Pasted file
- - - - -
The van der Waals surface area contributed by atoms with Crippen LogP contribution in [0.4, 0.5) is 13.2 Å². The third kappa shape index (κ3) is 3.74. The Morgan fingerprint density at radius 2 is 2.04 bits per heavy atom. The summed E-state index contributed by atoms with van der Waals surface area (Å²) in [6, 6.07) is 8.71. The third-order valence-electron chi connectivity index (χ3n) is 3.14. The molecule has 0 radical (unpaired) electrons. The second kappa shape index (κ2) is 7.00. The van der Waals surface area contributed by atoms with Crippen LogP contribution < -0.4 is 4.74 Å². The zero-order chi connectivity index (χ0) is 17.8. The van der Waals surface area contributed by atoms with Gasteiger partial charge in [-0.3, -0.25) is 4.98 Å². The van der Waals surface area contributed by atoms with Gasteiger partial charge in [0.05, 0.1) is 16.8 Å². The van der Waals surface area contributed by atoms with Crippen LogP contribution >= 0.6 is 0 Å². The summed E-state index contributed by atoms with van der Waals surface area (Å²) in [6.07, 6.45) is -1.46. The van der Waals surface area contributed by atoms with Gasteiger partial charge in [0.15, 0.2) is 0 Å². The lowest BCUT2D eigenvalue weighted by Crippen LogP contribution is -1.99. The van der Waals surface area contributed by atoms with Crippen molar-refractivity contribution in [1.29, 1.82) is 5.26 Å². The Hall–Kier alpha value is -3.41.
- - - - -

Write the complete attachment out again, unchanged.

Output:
The van der Waals surface area contributed by atoms with Crippen LogP contribution in [0.4, 0.5) is 13.2 Å². The third kappa shape index (κ3) is 3.74. The Morgan fingerprint density at radius 2 is 2.04 bits per heavy atom. The summed E-state index contributed by atoms with van der Waals surface area (Å²) in [6, 6.07) is 8.71. The third-order valence-electron chi connectivity index (χ3n) is 3.14. The molecule has 0 radical (unpaired) electrons. The second kappa shape index (κ2) is 7.00. The van der Waals surface area contributed by atoms with Crippen LogP contribution < -0.4 is 4.74 Å². The zero-order chi connectivity index (χ0) is 17.8. The van der Waals surface area contributed by atoms with Gasteiger partial charge in [-0.3, -0.25) is 4.98 Å². The van der Waals surface area contributed by atoms with Gasteiger partial charge in [0.05, 0.1) is 16.8 Å². The van der Waals surface area contributed by atoms with Crippen LogP contribution >= 0.6 is 0 Å². The summed E-state index contributed by atoms with van der Waals surface area (Å²) in [6.07, 6.45) is -1.46. The van der Waals surface area contributed by atoms with Gasteiger partial charge in [0.15, 0.2) is 0 Å². The lowest BCUT2D eigenvalue weighted by Crippen LogP contribution is -1.99. The van der Waals surface area contributed by atoms with Crippen molar-refractivity contribution in [1.29, 1.82) is 5.26 Å². The Hall–Kier alpha value is -3.41.